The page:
Ryan Glasgow jumped whenever his phone rang Saturday. The former Michigan defensive tackle hadn’t worried about phone calls too much the last two days — OK, maybe he did a little — but he was definitely expecting to get a special call on this day.
Glasgow was expecting to hear from an NFL team telling him it had picked him in the draft.
And when that call finally came, it had a 513 area code attached. It was the Cincinnati Bengals, telling Glasgow he was a fourth-round pick. Glasgow could breathe again.
“I’ve been sitting here anxiously in my living room for the past two days,” Glasgow said on a conference call with reporters Saturday. “I finally got a call from the Cincinnati area code, so I was ecstatic. You get sporadic phone calls you don’t recognize, you grab the phone and then it’s like, ‘Oh, it’s just my family.’
“It was nice to get a call. It was amazing. Really gratifying.”
Glasgow was joined in his wait by older brother Graham, who knew exactly what Ryan was experiencing. Graham got his call from the Detroit Lions in the third round last year, a call he turned into a successful rookie season in which he played all 16 games, starting 11 times at either left guard or center.
The Bengals host the Lions on Dec. 24 next season.
“Christmas Eve,” said Glasgow with a laugh. “Yeah, it’s going to be a great Christmas for the Glasgow family.”
‘He’s a lunch-pail type guy’
Graham and Ryan both came to Michigan as walk-ons before earning scholarships. Youngest brother Jordan, who also came to Michigan as a walk-on, will be a redshirt junior next season. He’s had a good spring practice session and is the backup at the viper position to Khaleke Hudson. Jordan has been in Italy this week with the rest of the Michigan football team.
— Ryan G (@GreatGlasby) April 29, 2017
So unbelivably proud of @GreatGlasby! The Bengals got a great player and a great man – see you on Sundays!
— Graham Glasgow (@gglasgow61) April 29, 2017
Good job @GreatGlasby
— Jordan Glasgow (@jrglasgow23) April 29, 2017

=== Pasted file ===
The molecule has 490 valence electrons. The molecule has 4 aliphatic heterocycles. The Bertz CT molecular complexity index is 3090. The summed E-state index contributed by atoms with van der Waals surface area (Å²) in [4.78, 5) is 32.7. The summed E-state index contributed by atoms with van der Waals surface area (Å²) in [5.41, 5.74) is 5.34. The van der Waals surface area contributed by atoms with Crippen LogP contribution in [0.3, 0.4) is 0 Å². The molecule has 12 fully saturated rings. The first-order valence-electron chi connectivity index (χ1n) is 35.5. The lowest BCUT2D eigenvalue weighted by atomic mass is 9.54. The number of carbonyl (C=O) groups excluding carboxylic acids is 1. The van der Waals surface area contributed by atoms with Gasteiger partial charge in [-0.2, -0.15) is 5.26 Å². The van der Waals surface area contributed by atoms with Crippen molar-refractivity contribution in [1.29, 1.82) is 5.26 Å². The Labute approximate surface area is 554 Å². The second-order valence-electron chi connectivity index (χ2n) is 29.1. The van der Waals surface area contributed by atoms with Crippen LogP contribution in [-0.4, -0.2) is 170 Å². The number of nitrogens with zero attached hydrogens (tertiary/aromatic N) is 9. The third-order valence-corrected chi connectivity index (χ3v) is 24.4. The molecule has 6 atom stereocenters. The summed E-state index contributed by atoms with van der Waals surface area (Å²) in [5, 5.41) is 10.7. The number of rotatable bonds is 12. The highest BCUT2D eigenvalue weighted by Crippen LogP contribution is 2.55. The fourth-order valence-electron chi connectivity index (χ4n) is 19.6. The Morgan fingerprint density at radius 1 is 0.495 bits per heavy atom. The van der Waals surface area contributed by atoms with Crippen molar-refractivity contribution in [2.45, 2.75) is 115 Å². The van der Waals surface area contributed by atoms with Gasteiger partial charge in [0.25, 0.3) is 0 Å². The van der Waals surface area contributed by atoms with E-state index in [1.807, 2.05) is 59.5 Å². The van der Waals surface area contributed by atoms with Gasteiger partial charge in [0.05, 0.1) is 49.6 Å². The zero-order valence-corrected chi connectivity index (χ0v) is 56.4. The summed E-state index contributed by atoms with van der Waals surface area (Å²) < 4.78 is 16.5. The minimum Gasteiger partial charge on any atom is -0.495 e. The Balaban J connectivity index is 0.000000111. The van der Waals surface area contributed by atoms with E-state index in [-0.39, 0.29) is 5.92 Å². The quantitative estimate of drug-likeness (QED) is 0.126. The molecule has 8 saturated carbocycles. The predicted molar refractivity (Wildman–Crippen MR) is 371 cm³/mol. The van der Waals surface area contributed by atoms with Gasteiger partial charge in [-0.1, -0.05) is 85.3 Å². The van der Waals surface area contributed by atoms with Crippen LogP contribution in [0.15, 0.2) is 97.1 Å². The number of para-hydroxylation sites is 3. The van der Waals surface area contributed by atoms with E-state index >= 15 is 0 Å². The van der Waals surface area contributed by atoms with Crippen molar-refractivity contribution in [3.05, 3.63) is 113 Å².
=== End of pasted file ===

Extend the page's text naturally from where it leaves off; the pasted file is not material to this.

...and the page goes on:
“He’s a lunch-pail type guy,” Cincinnati defensive coordinator Paul Guenther said of Ryan at a news conference in Cincinnati. “He was one of the guys who really stood out to us at the Senior Bowl. We watched (him) both as a pass rusher and an interior run defender, so we’re really happy to bolster our D-Line in both areas.”
Glasgow was one of three players — two defensive linemen — selected by the Bengals in the fourth round. Defensive end Carl Lawson of Auburn was taken with the No. 116 overall pick, WR Josh Malone of Tennessee was the No. 128 pick, and Glasgow was taken with pick No. 138.
Cincinnati is in a transitional phase with its defensive line. Ends Carlos Dunlap and Michael Johnson flank All-Pro DT Geno Atkins but long-time starting NT Domata Peko signed with Denver as an unrestricted free agent. Dunlap and Atkins will be entering their ninth seasons in 2017, while it will be Johnson’s 10th year in the NFL.
The Bengals, who had a streak of five straight playoff appearances snapped last season, are looking to get younger and faster across the board, but particularly on the defensive line.
Familiarity with new home
Michigan D-line coach Greg Mattison coached Dunlap when Dunlap was at Florida.
“We watched a bit of their tape,” Glasgow said. “I just know that they have a really athletic D-line. They’re all really good. Geno Atkins is a beast. So, there’s a lot of good guys on that defensive line.”
Glasgow said he hopes to show the Bengals he can be an every-down player at the NFL level, as he was for the Wolverines. He started 33 of the 45 games he played in his career at Michigan, making 91 tackles, with 18.5 tackles for loss. Glasgow had 9.5 of those tackles for loss last season, including 4 of his 5 career sacks.
“Glasgow is a technician. He has square shoulders, a flat back, and is a powerful kid,” Cincinnati defensive line coach Jacob Burney said. “That means a lot for a defense. They’ve done a great job with this kid at Michigan, and he’s taken a hold of the position with his mentality. That’s who he is; if you tell him to take a hold of the linebacker (position), he’ll get that job (done).”
Glasgow won’t go into his first NFL season blind. He has his older brother to draw advice from, plus he’s had two years playing under Jim Harbaugh, who coached at San Francisco before coming back to Michigan.
“He did run it like an NFL organization, which is good,” Glasgow said of Harbaugh. “It will help ease the transition. I know there will still be a learning curve, but I think I will be helped out by the fact that I played for Harbaugh.”